20 Seconds

20 seconds. That's roughly the amount of time you have to describe your book in what's called an "elevator speech". For those of you who aren't familiar with the term, an "elevator speech" is a little prepared statement of less than a minute that you use in brief conversation, in pitches to the media etc.

You pull it out in conversations like this:
"Oh, you're a writer, what do you write about?"
"So what are you doing now?"
"What will you book do for my audience?"

Many of us know this, and many have even written one out including myself. But how good are we at using it?

I'm going to stand up and admit that I botched an attempt a couple of days ago. I'd called in early to a teleseminar and the host began chatting. It was a call about online marketing so eventually, the time came to mention why I'd tuned in.

For a few seconds my mind went blank and although I did explain my topic, it wasn't nearly as smooth as it could be. I definitely need more rehearsal and practice. How about you? Do you have your elevator speech ready, written down, tightened up?

Last week, I challenged you to post about your target audience. Well, the next step is having something to say once you get in front of them.

So let's see them. Post your elevator speeches here, in whatever form they are at the moment to get some feedback, and to give us all some examples.

You've got 20 seconds.


Cheryl Pickett said...

Here's one of mine to get things rolling:

I work people who'd like to publish something, but they don't know where to start. They may want to publish a book, maybe something else, my specialty is helping them figure out the best option and then giving them some tools to move forward.

JaxPop said...

A terrifying & daunting task. In "real life" (daytime career) no problem. I'm able to get to the point, make presentations, answer questions, address issues - whatever, with great confidence (not arrogance). When someone finds out that I write & asks about that - I'm borderline apologetic, struggling to maintain eye contact & stumbling over my words. It's frustrating.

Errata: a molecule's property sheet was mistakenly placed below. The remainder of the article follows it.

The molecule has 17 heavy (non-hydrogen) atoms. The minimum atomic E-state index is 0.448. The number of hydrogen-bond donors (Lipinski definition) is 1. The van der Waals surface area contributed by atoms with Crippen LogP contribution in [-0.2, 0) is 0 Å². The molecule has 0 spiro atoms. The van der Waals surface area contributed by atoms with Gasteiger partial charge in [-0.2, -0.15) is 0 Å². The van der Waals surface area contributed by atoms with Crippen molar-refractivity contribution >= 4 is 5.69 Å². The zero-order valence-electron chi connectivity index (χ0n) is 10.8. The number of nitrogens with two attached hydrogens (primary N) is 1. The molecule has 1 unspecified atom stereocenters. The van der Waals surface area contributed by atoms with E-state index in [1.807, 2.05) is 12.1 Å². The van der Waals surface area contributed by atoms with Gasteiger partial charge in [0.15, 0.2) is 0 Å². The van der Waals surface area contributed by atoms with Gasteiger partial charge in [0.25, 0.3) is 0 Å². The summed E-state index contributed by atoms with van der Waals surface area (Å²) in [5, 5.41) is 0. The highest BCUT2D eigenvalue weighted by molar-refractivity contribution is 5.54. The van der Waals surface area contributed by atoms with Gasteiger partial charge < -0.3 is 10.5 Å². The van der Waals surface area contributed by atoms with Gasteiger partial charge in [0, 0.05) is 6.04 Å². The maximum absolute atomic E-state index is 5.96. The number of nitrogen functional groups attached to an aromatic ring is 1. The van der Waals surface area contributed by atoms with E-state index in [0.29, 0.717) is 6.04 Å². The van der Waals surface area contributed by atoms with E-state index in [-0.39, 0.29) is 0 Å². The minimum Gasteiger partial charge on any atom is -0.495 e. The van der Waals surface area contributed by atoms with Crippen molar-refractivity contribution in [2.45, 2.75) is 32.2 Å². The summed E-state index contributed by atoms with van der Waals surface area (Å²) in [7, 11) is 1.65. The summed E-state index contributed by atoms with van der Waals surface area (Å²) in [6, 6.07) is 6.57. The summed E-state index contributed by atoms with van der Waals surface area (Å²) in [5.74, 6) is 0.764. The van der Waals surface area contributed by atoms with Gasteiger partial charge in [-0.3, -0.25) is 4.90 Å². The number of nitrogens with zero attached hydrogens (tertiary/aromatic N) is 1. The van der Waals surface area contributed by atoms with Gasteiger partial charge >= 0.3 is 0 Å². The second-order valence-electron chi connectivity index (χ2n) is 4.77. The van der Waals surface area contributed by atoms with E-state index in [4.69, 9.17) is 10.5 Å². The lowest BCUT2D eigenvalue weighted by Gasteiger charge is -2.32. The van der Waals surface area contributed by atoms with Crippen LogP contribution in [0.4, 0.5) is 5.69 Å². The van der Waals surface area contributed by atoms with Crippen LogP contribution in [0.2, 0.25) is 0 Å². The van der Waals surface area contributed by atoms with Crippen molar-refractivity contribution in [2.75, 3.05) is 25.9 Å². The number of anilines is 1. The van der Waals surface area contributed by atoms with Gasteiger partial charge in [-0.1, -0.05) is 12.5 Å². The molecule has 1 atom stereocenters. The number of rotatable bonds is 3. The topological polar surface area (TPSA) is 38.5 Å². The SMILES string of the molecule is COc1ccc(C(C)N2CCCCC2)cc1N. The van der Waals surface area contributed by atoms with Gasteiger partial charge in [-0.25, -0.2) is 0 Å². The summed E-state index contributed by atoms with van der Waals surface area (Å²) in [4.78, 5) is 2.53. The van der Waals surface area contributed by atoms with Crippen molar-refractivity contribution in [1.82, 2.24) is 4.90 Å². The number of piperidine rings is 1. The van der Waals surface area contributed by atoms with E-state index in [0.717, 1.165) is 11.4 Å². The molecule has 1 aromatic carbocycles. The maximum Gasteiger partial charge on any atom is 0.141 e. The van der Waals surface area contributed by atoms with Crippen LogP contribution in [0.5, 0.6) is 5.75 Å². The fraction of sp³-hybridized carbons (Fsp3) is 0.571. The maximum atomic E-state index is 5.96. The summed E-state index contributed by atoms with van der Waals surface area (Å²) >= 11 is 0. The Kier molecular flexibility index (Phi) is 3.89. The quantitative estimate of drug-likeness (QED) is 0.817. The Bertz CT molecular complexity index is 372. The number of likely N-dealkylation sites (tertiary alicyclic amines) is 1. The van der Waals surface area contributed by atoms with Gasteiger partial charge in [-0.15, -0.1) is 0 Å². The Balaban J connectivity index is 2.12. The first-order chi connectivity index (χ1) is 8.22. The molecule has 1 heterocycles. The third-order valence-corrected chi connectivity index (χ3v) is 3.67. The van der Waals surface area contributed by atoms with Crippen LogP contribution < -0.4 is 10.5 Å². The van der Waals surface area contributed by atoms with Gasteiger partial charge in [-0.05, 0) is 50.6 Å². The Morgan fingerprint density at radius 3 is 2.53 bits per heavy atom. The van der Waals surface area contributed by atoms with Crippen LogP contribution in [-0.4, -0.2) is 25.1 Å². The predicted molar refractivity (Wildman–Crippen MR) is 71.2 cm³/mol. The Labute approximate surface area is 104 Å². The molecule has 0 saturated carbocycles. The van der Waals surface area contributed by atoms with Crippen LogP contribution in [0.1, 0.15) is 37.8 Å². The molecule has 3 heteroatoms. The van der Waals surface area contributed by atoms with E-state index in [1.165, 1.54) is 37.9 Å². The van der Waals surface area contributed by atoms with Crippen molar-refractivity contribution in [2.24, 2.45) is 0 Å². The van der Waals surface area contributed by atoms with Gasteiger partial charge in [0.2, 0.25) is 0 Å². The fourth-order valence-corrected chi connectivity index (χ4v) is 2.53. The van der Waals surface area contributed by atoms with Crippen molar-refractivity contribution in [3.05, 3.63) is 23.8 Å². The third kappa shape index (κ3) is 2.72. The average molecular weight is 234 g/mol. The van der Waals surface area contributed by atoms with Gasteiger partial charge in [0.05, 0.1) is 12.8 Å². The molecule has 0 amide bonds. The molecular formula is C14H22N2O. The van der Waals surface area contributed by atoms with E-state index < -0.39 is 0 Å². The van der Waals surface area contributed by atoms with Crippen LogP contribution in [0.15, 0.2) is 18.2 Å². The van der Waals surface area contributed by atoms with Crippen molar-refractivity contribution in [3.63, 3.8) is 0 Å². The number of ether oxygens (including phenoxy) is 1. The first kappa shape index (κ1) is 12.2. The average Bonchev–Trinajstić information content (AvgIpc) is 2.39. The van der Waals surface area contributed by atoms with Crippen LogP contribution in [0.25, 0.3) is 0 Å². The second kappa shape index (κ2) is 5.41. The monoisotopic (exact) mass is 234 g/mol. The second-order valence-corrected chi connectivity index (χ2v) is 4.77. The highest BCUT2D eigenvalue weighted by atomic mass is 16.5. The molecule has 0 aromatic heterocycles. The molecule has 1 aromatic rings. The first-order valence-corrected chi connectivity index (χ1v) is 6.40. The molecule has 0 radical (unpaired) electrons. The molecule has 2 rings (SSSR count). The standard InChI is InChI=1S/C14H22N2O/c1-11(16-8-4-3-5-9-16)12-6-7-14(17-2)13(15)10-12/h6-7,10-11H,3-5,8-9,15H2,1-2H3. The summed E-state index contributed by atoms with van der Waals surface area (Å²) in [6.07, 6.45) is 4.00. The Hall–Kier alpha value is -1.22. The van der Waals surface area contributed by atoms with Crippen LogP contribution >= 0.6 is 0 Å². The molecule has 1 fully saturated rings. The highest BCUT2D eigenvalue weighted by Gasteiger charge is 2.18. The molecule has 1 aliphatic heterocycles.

Cheryl Pickett said...

You aren't alone. I've slipped into that "shy writer" mode from time to time too, and I'm sure others do as well. I think it comes from the fact that many writers have at least somewhat an introvert personality.

That's another good use for this challenge, not only getting the words just right, but for some, getting comfortable using them.

Brandy said...

I have had the shy problem when talking about my book. I am a VERY outgoing person normally. I just think I shouldn't talk about it until I am published. I feel like it's a little kid who wants to be President. Odds aren't good.

Here's my pitch:

My book is for women who do not have time or money to work out at a gym.

I create workouts so people can exercise wherever they are so they can multi-task through their day and lose weight without drastically changing their lives and saving them time.

Cheryl Pickett said...

Hey Brandy,
First, I'm pretty interested in your book already-start writing :-)

My feedback on your pitch is that you should narrow down even more. Instead of "women", do you target those who are used to working out, or newbies, or both, that kind of thing. You can still keep it short but tell me if it's really for me at my level.

As far as the president comparison-you have much better odds because you have more options. Stay positive :-)